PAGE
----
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Microsoft will only provide change logs for important Windows Updates

Microsoft will only provide change logs for important Windows Updates

by AshwinAugust 21, 2015

Microsoft has recently been releasing quite a few Windows Updates for its new operating system, Windows 10.


The most notable ones, are the cumulative updates, it releases every week.

Microsoft did release a barrage of updates, at a very fast pace, during the final stages of the Technical Preview, just a few days before the launch of the final build of Windows 10. When users questioned the company about this, it assured users that it would not do so post the launch of Windows 10.

While the update releases have certainly slowed down a bit, users have been irked by the fact that most updates are “cumulative” ones. These patches require the user to restart the computer to finish installing. Whats even worse is that, a normal reboot doesn’t install the updates. You have to restart the computer from the Settings app (Update and Recovery > Windows Update).

There is yet another annoyance with the latest Cumulative Updates. They bear absolutely no information, regarding the changes they bring. Even the Microsoft Knowledge Base website does not detail about the fixes/features included in the patches. As you may already be aware, Windows Updates are not optional in Windows 10, as part of its “Windows as a service” feature, which ensures users are patched up to the latest security updates and patches which add new features.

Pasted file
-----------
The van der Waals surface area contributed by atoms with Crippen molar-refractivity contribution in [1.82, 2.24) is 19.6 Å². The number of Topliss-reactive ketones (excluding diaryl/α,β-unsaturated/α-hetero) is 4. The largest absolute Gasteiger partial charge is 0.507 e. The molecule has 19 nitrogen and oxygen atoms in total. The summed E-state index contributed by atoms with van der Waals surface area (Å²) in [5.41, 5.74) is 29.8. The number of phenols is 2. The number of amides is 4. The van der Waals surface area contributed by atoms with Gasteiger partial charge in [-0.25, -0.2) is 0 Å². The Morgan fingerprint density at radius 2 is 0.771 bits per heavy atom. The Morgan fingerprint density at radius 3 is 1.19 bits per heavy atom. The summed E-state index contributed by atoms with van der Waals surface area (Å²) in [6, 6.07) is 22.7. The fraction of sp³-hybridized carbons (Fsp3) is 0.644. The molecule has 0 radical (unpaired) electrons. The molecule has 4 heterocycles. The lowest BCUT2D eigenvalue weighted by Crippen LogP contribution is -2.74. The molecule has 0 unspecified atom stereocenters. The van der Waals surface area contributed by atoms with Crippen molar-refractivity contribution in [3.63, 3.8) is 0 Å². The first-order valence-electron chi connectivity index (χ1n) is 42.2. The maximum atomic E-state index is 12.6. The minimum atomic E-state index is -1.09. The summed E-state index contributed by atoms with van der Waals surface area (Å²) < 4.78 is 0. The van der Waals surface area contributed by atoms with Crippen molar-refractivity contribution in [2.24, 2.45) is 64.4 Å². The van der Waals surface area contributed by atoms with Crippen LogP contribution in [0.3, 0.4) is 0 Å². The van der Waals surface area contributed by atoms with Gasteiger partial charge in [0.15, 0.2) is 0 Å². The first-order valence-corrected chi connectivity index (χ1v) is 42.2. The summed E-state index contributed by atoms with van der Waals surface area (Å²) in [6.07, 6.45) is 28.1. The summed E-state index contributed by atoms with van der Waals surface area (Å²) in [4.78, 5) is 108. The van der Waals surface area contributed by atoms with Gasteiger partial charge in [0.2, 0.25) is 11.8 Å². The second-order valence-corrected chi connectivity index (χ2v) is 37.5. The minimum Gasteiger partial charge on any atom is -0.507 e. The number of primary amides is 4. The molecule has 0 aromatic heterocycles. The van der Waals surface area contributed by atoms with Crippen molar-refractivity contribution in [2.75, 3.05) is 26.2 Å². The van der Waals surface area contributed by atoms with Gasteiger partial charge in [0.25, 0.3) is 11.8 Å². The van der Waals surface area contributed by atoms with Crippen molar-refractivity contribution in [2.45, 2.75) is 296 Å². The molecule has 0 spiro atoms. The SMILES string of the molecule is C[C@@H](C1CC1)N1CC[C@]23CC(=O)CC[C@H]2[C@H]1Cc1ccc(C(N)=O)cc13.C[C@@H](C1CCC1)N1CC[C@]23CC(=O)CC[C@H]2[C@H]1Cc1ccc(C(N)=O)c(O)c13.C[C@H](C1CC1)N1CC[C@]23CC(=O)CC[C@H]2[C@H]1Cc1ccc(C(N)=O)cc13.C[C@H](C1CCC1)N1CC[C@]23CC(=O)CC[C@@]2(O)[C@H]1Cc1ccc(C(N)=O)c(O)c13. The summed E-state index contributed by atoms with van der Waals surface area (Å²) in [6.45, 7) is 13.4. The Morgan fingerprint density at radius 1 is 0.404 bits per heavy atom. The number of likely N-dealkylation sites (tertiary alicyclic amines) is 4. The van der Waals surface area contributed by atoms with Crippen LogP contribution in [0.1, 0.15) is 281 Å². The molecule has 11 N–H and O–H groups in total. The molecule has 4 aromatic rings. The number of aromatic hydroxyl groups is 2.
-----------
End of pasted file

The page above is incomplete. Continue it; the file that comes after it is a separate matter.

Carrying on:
The Register questioned Microsoft about why the Redmond Company, was silent when it comes to change-logs for Windows Updates, to which it got the following reply, from a Microsoft employee.

“As we have done in the past, we post KB articles relevant to most updates which we’ll deliver with Windows as a service. Depending on the significance of the update and if it is bringing new functionality to Windows customers, we may choose to do additional promotion of new features as we deploy them.”

What Microsoft means to say from this, is that it will provide additional information for any new features that it adds to Windows 10. So, it will not provide a change-log for any update it delivers, which it deems as important to user security, yet not “worth explaining about”.

Considering that many recent Windows Updates, have failed to install and caused reboot issues, it is not surprising that Microsoft will not explain what a patch does. For example if an update’s release notes says that it fixes a particular issue, yet it doesn’t, or instead produces a new bug, it would look embarrassing for Microsoft.